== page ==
Wednesday, July 09, 2014
So much reading, so little time, so much hagiography and knob-polishing, so little substance ...
(Above: David Pope, here, and David Rowe here, and enough of that, the pond is too angry, so it's time for a classic bait and switch).
The pond is constantly falling behind in its designated reading.
It's heard tall tales of people who set out to read all the books in their possession, or all the books on some unnecessary list, but what madness is this? The pond keeps books in a kind of book hospital, so the poor things aren't left out in the street in the rain and the cold, or in Sydney's glorious spring weather (winter, what winter, sssh, don't mention climate science, it only sets the Bolter to grinding his teeth).
The pond is eternally pleased that the Spectator down under is behind a paywall.
And even if Quadrant has many things outside the paywall, the pond is eternally grateful that Keith Windschuttle has driven it into complete barking mad irrelevance, with the likes of Anne Henderson celebrating Ming the Merciless and Hal G. P. Colebatch crying shame on Malcolm Fraser - dear sweet absent lord, is he still around - not Mal, but Hal - and Windschuttle himself doubling down on Fraser's dangerous dotage, and Peter Smith brooding about the emetic John Hewson, and the whiff of Tories feuding and fussing is like the whiff of the nineteenth century first editions disintegrating on the pond's shelves.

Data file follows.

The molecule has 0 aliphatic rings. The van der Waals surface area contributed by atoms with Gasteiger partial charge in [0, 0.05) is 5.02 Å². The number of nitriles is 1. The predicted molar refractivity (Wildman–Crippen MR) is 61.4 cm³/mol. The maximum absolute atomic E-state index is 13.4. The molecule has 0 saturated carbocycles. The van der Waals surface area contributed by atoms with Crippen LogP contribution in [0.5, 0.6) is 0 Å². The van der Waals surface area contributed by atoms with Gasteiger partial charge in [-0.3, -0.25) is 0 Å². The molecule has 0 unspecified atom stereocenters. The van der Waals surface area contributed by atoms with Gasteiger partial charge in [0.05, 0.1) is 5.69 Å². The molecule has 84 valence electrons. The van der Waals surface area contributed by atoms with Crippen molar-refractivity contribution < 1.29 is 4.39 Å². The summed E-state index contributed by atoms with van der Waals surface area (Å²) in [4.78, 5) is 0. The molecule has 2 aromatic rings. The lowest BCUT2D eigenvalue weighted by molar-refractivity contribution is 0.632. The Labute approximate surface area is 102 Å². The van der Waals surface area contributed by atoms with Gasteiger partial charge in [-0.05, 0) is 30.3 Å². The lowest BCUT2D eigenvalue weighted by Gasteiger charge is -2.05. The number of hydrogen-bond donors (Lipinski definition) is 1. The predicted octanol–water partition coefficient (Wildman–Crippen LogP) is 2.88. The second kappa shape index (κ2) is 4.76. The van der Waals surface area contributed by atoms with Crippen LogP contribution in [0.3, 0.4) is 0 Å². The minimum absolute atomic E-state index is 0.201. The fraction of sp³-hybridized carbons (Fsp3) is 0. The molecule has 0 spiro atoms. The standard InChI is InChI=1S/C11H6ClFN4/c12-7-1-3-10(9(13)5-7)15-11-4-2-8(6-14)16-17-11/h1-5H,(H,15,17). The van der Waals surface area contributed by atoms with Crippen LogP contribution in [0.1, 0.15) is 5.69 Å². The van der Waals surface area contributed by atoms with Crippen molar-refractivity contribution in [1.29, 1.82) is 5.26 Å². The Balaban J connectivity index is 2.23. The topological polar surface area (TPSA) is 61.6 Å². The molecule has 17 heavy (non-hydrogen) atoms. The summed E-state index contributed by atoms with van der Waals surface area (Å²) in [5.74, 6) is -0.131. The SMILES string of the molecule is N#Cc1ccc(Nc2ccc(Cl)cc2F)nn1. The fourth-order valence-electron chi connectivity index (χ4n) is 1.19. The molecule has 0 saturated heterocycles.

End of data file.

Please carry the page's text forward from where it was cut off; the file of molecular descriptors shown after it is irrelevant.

Oh sure you can get elevated levels of discourse of a most refined kind, like this lead from one Roger Franklin:
Kitty litter! The polished floors of Woollahra!
Ah Roger, in the same spirit of elevated discourse, as old Tamworthians would ask, when did you stop drinking your bath water?
Yes, it's yet more up the bum media analysis, and this sort of feuding is everywhere, with Quadrant pursuing ideological foes with the zealotry of a Stalinist outraged by kitty pee on a nice floor (kill the cat if it pees on the carpet).
Head off to the Spectator, and what do you get? Why a lavish dose of forelock tugging and hagiographic knob polishing - and lordy does the Spectator have some spectacular knob polishers.
It's already four days old - you have to pay for the fresher meat - but at the top of the page you cop this sort of 4711 ice cologne splashed about like a Victorian dowager in heat:
Would you like to read more? Would you like to know more? Probably not, as your heart and head sinks under the weight of the opening pars:
In polite company, it is now well known that the Australian’s claim to be the best newspaper in Australia is not to be uttered unless accompanied by a knowing roll of the eyes. Since Chris Mitchell rudely burst back on to the editorial scene at Holt Street in 2002, no publication has drawn the wrath of the media sophisticates as much as Rupert Murdoch’s national flagship, which celebrates its 50th anniversary this month. Yet no other publication in this country has broken so many important news stories, taken ideas and public policy so seriously, published so many arts and literary reviews and led so many political and cultural debates.
Oh dear, the pond felt the need for a little eye-rolling, especially when this one landed:
Neither the Age nor the Guardian Australia publishes a weekly conservative columnist.
Yes, take that Peter "send in the hounds" Reith. You're not a conservative, you're a bloody useless wimp and a lickspittle traveller with the Soviets as they publish their Pravda by the Yarra.
You can see how the Spectator/Quadrant subtle, nuanced approach is catching, a bit like a strain of the Ebola virus.
Now you might have thought the pond was gilding the lilly with that old Soviet joke. Uh huh: